Skip to main content

Distributed for Reaktion Books


Nature and Culture

Distributed for Reaktion Books


Nature and Culture

Outside of yoga class, we don’t pay too much attention to the air we take in every day. Long one of the essential elements to life on earth—from the atmospheric composition that gave life to the coal-forming forests some three hundred million years ago to the air that fuels our most important technologies today—we think little of its incredible properties. In this innovative cultural and scientific history, Peter Adey takes stock of the great ocean of air that surrounds us, exploring our attempts to understand, engineer, make sense of, and find meaning in it.
Adey examines how humans have managed and manipulated air as a natural resource and, in doing so, have been taken to the limits of survival, brought to high-altitude mountain peaks, subterranean worlds, and the troughs of new moral depths. Going beyond how vital air has been to our philosophical, scientific, and technological pursuits, he also reveals the way that the artistic and literary imagination has been lifted through air and how, in air, cultures have learned to express and inspire each other. Combining established figures such as Joseph Priestley, John Scott Haldane, and Marie Curie with unlikely individuals from painting, literature, and poetry, this richly illustrated book unlocks new perspectives into the science and culture of this pervasive but unnoticed substance.

224 pages | 70 color plates, 30 halftones | 5 4/5 x 8 1/4 | © 2014


Biological Sciences: Natural History

Reaktion Books image

View all books from Reaktion Books


Air drifts delightfully over a wide range of subjects, never dwelling on any for too long but reveling in the connections and cultural context of our relationship with air. It is also a physically beautiful volume, full of oil paintings and architectural diagrams, wind tunnels and prehistoric dragonflies. Adey’s writing style is elegant—he addresses complex issues without slipping into jargon and is able to inject excitement into the subject without the text becoming stylized or distracting. . . . It is [his] ability to show us different perspectives and build new connections between ideas that enables Adey to turn ever-present, everyday air into something strange and magical.” 


“How do you write a cultural and scientific history of something that is usually invisible and completely taken for granted? Adey has accepted the challenge and attempts to make sense of air and the ways it has shaped our physical and technological development. . . . The author effortlessly merges geography with social history and scientific theory and explains, for example, how the growth of towns and cities was closely linked to man’s sudden harnessing of air.”–

Geographical Magazine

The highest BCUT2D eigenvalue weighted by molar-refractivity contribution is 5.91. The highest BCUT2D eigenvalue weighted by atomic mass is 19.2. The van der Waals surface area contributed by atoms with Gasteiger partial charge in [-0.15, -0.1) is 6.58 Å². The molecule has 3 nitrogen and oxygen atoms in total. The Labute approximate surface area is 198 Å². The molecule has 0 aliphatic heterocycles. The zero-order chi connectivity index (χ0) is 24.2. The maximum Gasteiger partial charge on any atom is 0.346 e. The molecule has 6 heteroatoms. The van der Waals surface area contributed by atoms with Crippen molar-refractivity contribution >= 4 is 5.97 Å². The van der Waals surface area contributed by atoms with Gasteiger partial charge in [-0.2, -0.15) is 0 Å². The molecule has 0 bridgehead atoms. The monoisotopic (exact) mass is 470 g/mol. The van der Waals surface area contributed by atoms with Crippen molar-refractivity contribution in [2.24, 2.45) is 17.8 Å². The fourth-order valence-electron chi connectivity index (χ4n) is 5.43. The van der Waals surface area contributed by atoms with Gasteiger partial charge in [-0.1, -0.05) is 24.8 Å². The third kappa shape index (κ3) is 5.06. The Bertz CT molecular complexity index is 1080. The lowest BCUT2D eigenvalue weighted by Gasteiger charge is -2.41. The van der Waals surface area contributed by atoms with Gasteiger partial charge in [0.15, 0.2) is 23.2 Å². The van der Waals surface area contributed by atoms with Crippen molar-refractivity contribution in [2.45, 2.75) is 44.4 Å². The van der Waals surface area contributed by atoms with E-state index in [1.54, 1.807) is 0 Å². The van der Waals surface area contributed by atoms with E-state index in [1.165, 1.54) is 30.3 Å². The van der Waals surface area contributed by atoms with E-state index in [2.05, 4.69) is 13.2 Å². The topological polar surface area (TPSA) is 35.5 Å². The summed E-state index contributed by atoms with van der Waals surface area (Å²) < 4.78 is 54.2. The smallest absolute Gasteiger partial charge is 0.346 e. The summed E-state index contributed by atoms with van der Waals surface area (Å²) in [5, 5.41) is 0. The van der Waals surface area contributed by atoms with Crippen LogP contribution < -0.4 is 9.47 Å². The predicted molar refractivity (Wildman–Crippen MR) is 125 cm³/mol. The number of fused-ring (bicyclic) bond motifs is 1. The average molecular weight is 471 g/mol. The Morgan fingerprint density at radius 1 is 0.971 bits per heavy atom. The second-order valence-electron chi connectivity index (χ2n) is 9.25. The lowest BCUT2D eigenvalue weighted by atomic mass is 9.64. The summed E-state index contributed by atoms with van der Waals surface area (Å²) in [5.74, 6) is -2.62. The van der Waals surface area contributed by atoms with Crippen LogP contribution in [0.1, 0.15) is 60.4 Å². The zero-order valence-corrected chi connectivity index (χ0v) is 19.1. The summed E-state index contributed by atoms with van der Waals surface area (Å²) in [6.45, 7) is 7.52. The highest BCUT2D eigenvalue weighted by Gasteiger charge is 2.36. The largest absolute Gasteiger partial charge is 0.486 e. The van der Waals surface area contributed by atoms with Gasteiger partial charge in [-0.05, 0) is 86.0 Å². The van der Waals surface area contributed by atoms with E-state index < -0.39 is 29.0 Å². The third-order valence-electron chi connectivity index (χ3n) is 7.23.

“Adey is skilled in multidisciplinary analysis and chooses his subjects carefully. In doing so, he follows in the footsteps of many of the people he studies: he renders air visible, thinkable; he exposes it to the possibility of study. . . . Adey has much in common with one of his subjects: French scientist Jules Etienne Marey, who used smoke and water vapor to make air visible as objects (planes, balloons) moved through it. His work resulted in stunning photographic prints. Adey has done with text (and one hundred superb, startling illustrations) what Marey did with smoke: he has produced results not only useful but beautiful, written in a language with the agility and grace to match his subject’s complexity.”


“An excellent exploration of how air has been represented in the arts for centuries.”

The Biologist

“Air has always been essential to life and to our philosophical, scientific, and technological pursuits. In this richly illustrated, informative book one discovers its incredible properties.”

Western Morning News

“In vivid detail, Adey reveals how we have managed to view air simultaneously as our prime source of misery and as the cure for our miseries; to make air our technological and artistic playground and then abuse it as our dumping ground; and—ignoring the fact that our species evolved in this rich, warm mixture of gases and shouldn’t expect to do any better than that—to persist in our attempts to improve and ‘condition’ air. A wonderfully written and designed book.”

Stan Cox, author of Losing Our Cool: Uncomfortable Truths About Our Air-Conditioned World

Table of Contents



An Excess of Air




Dust to Dust

Air Timeline


Select Bibliography

Associations and Websites


Photo Acknowledgements


Be the first to know

Get the latest updates on new releases, special offers, and media highlights when you subscribe to our email lists!

Sign up here for updates about the Press